Misalignments in Tort Law
In negligence law, the risks taken into account by courts when setting the standard of care are the same risks considered when imposing liability and awarding damage. I call this the “alignment principle.” One objective of the Article is to expose the exceptions to the alignment principle, which I call “misalignments.” In cases of misalignment, the risks that are accounted for in setting the standard of care are different from the risks for which liability is imposed and damages are awarded. A second aim of the Article is to suggest modifications to the law, when misalignments cannot be justified. The most important aim of this Article is, however, to offer a theory as to how to evaluate and contend with misalignments.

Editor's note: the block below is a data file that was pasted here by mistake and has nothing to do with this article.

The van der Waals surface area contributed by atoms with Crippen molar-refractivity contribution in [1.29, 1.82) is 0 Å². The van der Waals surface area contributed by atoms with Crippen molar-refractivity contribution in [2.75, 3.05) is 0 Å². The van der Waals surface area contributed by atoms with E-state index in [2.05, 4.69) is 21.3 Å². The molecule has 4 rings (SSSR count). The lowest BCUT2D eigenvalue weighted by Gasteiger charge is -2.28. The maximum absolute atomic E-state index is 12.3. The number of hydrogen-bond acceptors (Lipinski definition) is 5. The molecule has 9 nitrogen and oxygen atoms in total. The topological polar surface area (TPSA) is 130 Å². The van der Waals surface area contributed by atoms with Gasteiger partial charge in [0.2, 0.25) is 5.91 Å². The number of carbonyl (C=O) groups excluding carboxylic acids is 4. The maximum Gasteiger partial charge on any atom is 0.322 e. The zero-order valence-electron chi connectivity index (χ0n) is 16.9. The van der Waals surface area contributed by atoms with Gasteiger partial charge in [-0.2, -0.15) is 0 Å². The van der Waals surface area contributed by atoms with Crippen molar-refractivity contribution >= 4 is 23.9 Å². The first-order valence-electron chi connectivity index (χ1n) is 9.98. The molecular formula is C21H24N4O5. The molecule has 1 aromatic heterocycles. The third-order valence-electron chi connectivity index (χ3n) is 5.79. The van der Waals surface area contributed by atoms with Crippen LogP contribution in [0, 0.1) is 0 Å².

Five cases of misalignment are identified and discussed in the Article. The first case illustrates how courts set the standard of care regardless of the victim’s level of income, but award different amounts of damages to high- and low-income victims. The second case represents instances in which causation is inherently hard to prove. In such cases, courts set the standard of care according to the expected harm, but traditionally allow no compensation when the plaintiff suffers harm but cannot prove that it was caused by the defendant’s negligence. In the third case, courts set the standard of care according to both risks increased and decreased by the injurer, but ignore the decreased risks when awarding damages. In the fourth case, courts set the standard of care by taking into account both ordinary and unusual risks, but often refuse to impose liability for harms that materialized from the ordinary risks. Finally, in the fifth case, courts set the standard of care by considering the risks the injurer created toward others, but not the risks he created for himself, even though the negligent injurer bears harms materialized from both risks to others and to self. In all five cases, the goals of tort law would be better served were the misalignments removed and all risks equally accounted for both in setting the standard of care and awarding damages.